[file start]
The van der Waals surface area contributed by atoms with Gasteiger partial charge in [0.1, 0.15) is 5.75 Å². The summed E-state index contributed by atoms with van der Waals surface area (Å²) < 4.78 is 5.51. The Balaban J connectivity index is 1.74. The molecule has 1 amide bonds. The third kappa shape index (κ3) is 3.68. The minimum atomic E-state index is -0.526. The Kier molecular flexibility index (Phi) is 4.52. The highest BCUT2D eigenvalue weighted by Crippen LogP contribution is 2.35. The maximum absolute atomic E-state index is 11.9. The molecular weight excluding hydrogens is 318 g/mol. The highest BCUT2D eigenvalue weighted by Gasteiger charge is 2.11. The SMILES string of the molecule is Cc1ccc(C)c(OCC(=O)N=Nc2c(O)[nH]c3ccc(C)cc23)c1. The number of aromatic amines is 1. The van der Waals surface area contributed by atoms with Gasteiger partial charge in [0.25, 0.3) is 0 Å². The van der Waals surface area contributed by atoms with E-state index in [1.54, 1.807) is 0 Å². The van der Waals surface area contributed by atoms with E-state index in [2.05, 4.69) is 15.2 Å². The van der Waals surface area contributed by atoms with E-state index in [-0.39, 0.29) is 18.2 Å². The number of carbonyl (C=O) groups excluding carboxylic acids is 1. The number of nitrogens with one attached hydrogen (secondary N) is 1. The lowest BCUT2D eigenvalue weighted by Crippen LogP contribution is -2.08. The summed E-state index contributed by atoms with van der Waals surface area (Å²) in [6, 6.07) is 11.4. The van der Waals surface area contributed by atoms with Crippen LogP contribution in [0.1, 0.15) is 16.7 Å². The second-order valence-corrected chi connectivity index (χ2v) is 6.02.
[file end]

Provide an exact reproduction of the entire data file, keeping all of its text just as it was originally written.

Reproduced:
The van der Waals surface area contributed by atoms with Gasteiger partial charge in [0.1, 0.15) is 5.75 Å². The summed E-state index contributed by atoms with van der Waals surface area (Å²) < 4.78 is 5.51. The Balaban J connectivity index is 1.74. The molecule has 1 amide bonds. The third kappa shape index (κ3) is 3.68. The minimum atomic E-state index is -0.526. The Kier molecular flexibility index (Phi) is 4.52. The highest BCUT2D eigenvalue weighted by Crippen LogP contribution is 2.35. The maximum absolute atomic E-state index is 11.9. The molecular weight excluding hydrogens is 318 g/mol. The highest BCUT2D eigenvalue weighted by Gasteiger charge is 2.11. The SMILES string of the molecule is Cc1ccc(C)c(OCC(=O)N=Nc2c(O)[nH]c3ccc(C)cc23)c1. The number of aromatic amines is 1. The van der Waals surface area contributed by atoms with Gasteiger partial charge in [0.25, 0.3) is 0 Å². The van der Waals surface area contributed by atoms with E-state index in [1.54, 1.807) is 0 Å². The van der Waals surface area contributed by atoms with E-state index in [2.05, 4.69) is 15.2 Å². The van der Waals surface area contributed by atoms with E-state index in [-0.39, 0.29) is 18.2 Å². The number of carbonyl (C=O) groups excluding carboxylic acids is 1. The number of nitrogens with one attached hydrogen (secondary N) is 1. The lowest BCUT2D eigenvalue weighted by Crippen LogP contribution is -2.08. The summed E-state index contributed by atoms with van der Waals surface area (Å²) in [6, 6.07) is 11.4. The van der Waals surface area contributed by atoms with Crippen LogP contribution in [0.1, 0.15) is 16.7 Å². The second-order valence-corrected chi connectivity index (χ2v) is 6.02.